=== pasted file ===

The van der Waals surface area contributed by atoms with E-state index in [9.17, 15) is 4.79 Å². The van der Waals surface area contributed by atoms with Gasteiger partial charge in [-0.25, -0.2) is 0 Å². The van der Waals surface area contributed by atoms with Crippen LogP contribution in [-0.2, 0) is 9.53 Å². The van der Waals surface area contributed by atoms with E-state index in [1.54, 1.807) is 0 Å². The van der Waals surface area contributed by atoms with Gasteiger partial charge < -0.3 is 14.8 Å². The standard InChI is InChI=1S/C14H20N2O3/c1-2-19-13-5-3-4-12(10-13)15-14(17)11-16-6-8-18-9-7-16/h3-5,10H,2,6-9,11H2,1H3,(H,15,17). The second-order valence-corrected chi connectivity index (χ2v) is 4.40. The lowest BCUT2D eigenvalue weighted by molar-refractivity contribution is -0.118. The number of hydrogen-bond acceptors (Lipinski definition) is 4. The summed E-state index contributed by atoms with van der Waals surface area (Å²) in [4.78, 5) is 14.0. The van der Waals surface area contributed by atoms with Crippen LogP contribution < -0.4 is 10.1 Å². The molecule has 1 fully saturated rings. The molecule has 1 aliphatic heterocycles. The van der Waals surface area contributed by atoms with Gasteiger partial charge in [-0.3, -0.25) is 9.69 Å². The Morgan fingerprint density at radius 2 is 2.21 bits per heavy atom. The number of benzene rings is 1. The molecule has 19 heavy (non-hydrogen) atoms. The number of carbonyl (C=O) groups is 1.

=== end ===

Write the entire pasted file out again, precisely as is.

The van der Waals surface area contributed by atoms with E-state index in [9.17, 15) is 4.79 Å². The van der Waals surface area contributed by atoms with Gasteiger partial charge in [-0.25, -0.2) is 0 Å². The van der Waals surface area contributed by atoms with Crippen LogP contribution in [-0.2, 0) is 9.53 Å². The van der Waals surface area contributed by atoms with E-state index in [1.54, 1.807) is 0 Å². The van der Waals surface area contributed by atoms with Gasteiger partial charge < -0.3 is 14.8 Å². The standard InChI is InChI=1S/C14H20N2O3/c1-2-19-13-5-3-4-12(10-13)15-14(17)11-16-6-8-18-9-7-16/h3-5,10H,2,6-9,11H2,1H3,(H,15,17). The second-order valence-corrected chi connectivity index (χ2v) is 4.40. The lowest BCUT2D eigenvalue weighted by molar-refractivity contribution is -0.118. The number of hydrogen-bond acceptors (Lipinski definition) is 4. The summed E-state index contributed by atoms with van der Waals surface area (Å²) in [4.78, 5) is 14.0. The van der Waals surface area contributed by atoms with Crippen LogP contribution < -0.4 is 10.1 Å². The molecule has 1 fully saturated rings. The molecule has 1 aliphatic heterocycles. The van der Waals surface area contributed by atoms with Gasteiger partial charge in [-0.3, -0.25) is 9.69 Å². The Morgan fingerprint density at radius 2 is 2.21 bits per heavy atom. The number of benzene rings is 1. The molecule has 19 heavy (non-hydrogen) atoms. The number of carbonyl (C=O) groups is 1.